Sunday, November 17, 2019
US flag

Word of the day: ‘dotard’

In a statement written in the first person, published on the front pages of state newspapers and read on national television, Kim Jong-un, the leader of North Korea, called President Donald Trump a “mentally deranged US dotard” who had “denied the existence of and insulted me and my country in front of the eyes of the world,” the New York Times reports.

North Korea has often taken pride in its role as an agitator and as a defiant, belligerent opponent of the West in general and the US in particular. Furthermore, Mr Trump did refer to Mr Kim as a “rocket man” in a recent speech at the United Nations.

Shortly after the proclamation was released, officials in North Korea said the country might conduct the “biggest ever hydrogen bomb test in the Pacific,” although details were lacking in their statements. The US also controls a vast nuclear arsenal, and many experts have expressed doubt that North Korea has the technology to make good on such a threat. Still, I harbor grave doubts that insulting an unstable leader at the UN is the least bit good for US foreign relations. All it really did was to give Mr Kim the moral high ground.

But especially since I thought Mr Kim would have enjoyed being called a rocket man—he has said he likes rockets—I was very surprised when he used a word like ‘dotard’ to refer to the US president. It’s almost as if he’s trying to compete against Mr Trump to see who can deliver the most potent verbal blow.

The word ‘dotard’ has an interesting origin, and I’ll get to that. But just today, typing “dot” into Google’s search engine started listing the word ‘dotard’ as the first completion option, likely indicating that the word has climbed to the top of Google searches, at least in the Baltimore area. The definition that pops up first says the word means “an old person, especially one who has become weak or senile.”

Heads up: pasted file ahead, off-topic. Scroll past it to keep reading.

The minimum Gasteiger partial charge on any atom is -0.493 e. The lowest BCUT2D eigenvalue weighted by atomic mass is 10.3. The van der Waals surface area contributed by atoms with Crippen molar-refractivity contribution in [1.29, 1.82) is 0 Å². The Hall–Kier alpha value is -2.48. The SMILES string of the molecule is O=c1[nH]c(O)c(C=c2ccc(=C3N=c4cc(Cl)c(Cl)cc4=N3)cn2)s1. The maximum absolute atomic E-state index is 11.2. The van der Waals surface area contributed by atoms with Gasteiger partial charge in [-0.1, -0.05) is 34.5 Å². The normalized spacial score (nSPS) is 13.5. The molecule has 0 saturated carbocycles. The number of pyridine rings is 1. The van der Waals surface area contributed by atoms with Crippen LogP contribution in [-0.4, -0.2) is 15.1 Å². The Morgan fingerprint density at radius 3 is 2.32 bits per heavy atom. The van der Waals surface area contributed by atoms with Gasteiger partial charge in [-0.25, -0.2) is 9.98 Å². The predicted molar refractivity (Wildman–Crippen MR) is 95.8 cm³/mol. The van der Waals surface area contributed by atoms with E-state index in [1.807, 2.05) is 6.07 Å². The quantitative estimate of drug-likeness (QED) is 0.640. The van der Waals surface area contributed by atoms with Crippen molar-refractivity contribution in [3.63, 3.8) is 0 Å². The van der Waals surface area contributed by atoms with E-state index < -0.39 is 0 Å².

The word itself came into the language in the late 14th century, from Middle English. The suffix -ard is often applied to indicate a person who exhibits a certain characteristic. Think: a dullard is a person who’s dull; a wizard is a person who’s a wiz; and then there’s drunkard.

The first part of the word comes from “dote.” We say someone dotes upon another when they love that person to an excessive or even a foolish degree. It often refers to feeble-mindedness, though, especially when the mind is made weak by old age.

Honestly, the diplomacy shown by our president in this instance reminds me of someone foolish not because of old age but because his mind still works like that of a child, like the two girls pulling each other’s hair in the photo above.

What do you think of the new US diplomacy at the UN?

Paul Katula is the executive editor of the Voxitatis Research Foundation, which publishes this blog. For more information, see the About page.

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